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'Sigma 7' at 50: Retro Space Images recall 5th US manned spaceflight

October 3, 2012 — Fifty years ago, the United States launched its fifth astronaut into space.

Walter M. "Wally" Schirra, Jr. rode his one-man Mercury spacecraft atop an Atlas rocket to orbit on Oct. 3, 1962. The nine-hour mission on the "Sigma 7" capsule was the longest to date for a U.S. flight and set the stage for the day long, final mission of the Mercury Program that followed.

Schirra, whose choice of the Greek letter "Sigma" for his spacecraft's name was meant to reflect his flight's focus on technical evaluation, wrote in his biography that he strove for "engineering excellence." To that end, the almost flawless flight of Sigma 7 ended with a nearly-perfect splashdown, landing just half a mile (0.8 kilometers) from the Navy's recovery ship.

"I think they're gonna put me on the number 3 elevator" of the aircraft carrier the USS Kearsarge, Schirra joked of his parachute-assisted descent. It could have been the ultimate of Schirra's "gotchas" — jokes that he infamously pulled on his friends, colleagues and later crewmates.

He could fall victim to them, too. Just three minutes into the Mercury-Atlas 8 mission, capsule communicator, or capcom, Deke Slayton radioed Schirra with a simple-to-ask but complicated-to-answer question, "Hey, Wally, are you a turtle?" A tradition carried over from World War II pilots, the correct reply, "You bet your sweet ass I am!" was not something Schirra could broadcast to the world below. The penalty for not responding, however, was having to buy all those listening a drink of their choice.

Not missing a beat, Schirra switched from live radio to his onboard recorder and spoke the "correct answer," as NASA's official transcript would later note.

Beyond the jokes, Schirra conducted observations of the planet Mercury, tracking its passage as seen through the upper layers of Earth's atmosphere, and flew the first Hasselblad camera in space, a model he himself chose and purchased at a local Houston photo shop.

Schirra also bought and wore on Sigma 7 the first Omega Speedmaster watch to fly in space, initiating the chronograph's long legacy as the timepiece of choice for both astronauts and cosmonauts to this day.

Schirra, who went on to fly Gemini and Apollo missions — the only astronaut to fly all three of NASA's early piloted spacecraft — died in May 2007 at age 84. His Mercury capsule, Sigma 7, is today on display at the U.S. Astronaut Hall of Fame in Titusville, Fla., where Schirra is honored as one of the Hall's original inductees.

Retro Space Images, which recently released for sale an archive of almost 500 images from the Mercury-Atlas 8 mission, chose the following photos to visually retell the 50 year old flight of Wally Schirra on Sigma 7.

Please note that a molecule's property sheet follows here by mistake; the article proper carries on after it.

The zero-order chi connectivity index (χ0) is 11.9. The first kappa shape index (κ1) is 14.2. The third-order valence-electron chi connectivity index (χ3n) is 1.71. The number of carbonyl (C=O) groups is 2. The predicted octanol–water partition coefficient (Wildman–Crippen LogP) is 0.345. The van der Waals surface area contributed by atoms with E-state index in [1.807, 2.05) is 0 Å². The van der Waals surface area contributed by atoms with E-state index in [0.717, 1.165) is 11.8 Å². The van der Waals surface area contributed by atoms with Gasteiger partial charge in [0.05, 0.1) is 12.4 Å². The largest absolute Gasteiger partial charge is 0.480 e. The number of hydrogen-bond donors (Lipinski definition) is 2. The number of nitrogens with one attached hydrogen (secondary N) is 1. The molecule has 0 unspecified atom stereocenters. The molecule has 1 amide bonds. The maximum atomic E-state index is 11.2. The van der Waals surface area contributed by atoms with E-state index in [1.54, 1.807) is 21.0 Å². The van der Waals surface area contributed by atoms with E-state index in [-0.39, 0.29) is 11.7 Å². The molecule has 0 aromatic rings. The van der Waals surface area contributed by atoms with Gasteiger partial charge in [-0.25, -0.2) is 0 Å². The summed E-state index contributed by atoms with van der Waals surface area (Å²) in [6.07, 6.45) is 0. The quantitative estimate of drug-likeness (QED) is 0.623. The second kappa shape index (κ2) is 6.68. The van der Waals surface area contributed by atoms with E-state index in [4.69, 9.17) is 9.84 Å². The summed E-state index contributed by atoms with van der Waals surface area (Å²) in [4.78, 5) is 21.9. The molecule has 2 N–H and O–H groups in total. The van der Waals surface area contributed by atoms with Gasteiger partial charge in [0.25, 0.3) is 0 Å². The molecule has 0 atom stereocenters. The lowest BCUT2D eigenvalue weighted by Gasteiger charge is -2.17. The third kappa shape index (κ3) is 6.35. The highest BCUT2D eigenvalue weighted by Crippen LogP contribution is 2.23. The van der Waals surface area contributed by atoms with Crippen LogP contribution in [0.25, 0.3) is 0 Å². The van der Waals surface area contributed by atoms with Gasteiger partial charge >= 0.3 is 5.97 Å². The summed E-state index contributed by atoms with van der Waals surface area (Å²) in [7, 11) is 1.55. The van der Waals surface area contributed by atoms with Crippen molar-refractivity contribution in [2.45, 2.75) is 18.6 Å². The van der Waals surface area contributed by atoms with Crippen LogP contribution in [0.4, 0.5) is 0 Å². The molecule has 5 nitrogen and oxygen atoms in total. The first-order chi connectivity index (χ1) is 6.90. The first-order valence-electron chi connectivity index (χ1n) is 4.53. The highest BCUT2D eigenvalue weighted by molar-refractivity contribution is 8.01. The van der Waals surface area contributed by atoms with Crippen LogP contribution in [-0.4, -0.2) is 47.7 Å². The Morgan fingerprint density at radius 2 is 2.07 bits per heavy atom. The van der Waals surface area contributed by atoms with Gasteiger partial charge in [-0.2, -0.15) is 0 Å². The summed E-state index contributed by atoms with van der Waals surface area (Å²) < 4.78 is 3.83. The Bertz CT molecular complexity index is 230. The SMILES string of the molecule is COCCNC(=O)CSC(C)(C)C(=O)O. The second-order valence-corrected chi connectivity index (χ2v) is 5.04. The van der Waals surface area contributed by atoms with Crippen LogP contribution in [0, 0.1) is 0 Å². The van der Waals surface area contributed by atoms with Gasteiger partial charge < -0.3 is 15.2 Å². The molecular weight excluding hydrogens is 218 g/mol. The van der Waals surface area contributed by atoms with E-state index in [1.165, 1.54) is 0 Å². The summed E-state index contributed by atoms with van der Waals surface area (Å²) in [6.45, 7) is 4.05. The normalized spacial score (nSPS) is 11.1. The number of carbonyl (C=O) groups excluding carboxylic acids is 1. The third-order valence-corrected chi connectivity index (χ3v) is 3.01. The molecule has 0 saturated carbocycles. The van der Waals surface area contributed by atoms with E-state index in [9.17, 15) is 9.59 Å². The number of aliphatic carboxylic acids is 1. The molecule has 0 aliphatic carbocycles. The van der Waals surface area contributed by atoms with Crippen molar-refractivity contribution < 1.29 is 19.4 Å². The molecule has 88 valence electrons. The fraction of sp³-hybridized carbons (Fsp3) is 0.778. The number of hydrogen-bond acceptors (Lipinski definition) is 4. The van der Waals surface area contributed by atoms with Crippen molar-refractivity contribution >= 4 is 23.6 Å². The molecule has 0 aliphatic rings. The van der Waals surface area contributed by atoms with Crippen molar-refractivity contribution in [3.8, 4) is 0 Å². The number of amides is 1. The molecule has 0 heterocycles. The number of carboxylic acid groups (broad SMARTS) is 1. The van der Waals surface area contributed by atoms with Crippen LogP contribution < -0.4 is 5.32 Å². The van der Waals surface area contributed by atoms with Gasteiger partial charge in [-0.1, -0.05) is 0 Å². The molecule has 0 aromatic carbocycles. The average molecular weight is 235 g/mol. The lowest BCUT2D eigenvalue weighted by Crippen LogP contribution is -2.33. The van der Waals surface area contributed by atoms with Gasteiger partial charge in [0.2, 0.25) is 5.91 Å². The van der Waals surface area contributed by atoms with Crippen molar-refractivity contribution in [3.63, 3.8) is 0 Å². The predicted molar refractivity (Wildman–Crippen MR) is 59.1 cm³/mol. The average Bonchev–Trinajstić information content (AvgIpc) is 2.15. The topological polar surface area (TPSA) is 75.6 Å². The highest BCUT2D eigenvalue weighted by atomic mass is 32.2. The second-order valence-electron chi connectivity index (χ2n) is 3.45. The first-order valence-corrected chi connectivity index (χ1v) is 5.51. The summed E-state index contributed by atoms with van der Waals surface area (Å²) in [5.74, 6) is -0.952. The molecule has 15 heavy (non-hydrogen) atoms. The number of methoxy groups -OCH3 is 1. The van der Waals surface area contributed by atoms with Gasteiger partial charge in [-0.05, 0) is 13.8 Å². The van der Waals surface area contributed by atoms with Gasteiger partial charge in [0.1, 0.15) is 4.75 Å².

Photos: NASA / Retro Space Images

  

Walter M. "Wally" Schirra, Jr. was one of the seven Mercury astronauts named by NASA in April 1959. A captain in the U.S. Navy, Schirra was 39 years old when he became the fifth American in space aboard the Mercury-Atlas 8 mission on Oct. 3, 1962.



Here, Schirra shows his Mercury spacesuit helmet to his 12-year-old son, Walter M. Schirra, III. Together with his wife Jo, Schirra had two children, including a daughter Suzanne, who had just turned five, four days before he launched on Sigma 7.



Schirra was originally scheduled to launch on Sept. 28, 1962, but a malfunctioning fuel-control valve delayed his flight. His booster for the mission, an Atlas LV-3B, or Atlas D Mercury Launch Vehicle, is seen here leaving the General Dynamics facility in San Diego, Calif.



The spacesuit that Schirra wore, the Navy Mark IV, was a full-body pressure suit originally developed by the B.F. Goodrich Company and the U.S. Navy to protect pilots in high-altitude fighter aircraft operations. Its silver color was from an aluminum-coated nylon.

  

(Above, right) President John F. Kennedy (at right) toured Cape Canaveral's Launch Complex 14 with Schirra on Sept. 11, 1962, where he saw the Mercury-Atlas 8 launch vehicle being prepared for flight.






The Mercury astronauts didn't design or wear mission patches as later flight crews would, but working with RCA artist Cece Bibby, logos were added to the spacecraft. Here Bibby hand paints Schirra's "Sigma 7" insignia on the Mercury capsule.



Schirra rode the rocket, but it took a mission support team on the ground to make the Mercury-Atlas 8 mission a success. Here, Schirra (third from right in front row) poses at Complex 14 with his launch team.



Dee O'Hara (at right) served as the first nurse to NASA's astronauts, including Schirra. She famously became the subject of a "gotcha" when Schirra and fellow astronaut Gordon Cooper presented her an enormous "5 gallon urine sample" — iodine-colored warm water.




  





  

Schirra launched at 7:15:11 a.m. EST on Oct. 3, 1962 from Complex 14 at Cape Canaveral, Fla. The Sigma 7 capsule obtained a velocity of 17,557 miles per hour and an altitude of 175 miles, traveling almost 144,000 miles in the course of six orbits.



Schirra made the first pin-point landing from space, splashing down in the Pacific Ocean, 273 miles northeast of Midway Island, 4.5 miles (7.2 kilometers) from the target point and just half a mile from the USS Kearsarge, the mission's prime recovery ship.

  

Schirra and Sigma 7, as seen in their post-flight conditions onboard the USS Kearsarge, Oct. 3, 1962.



Schirra visited Washington, D.C., to receive the NASA Distinguished Service Medal from President Kennedy on Oct. 16, 1962.

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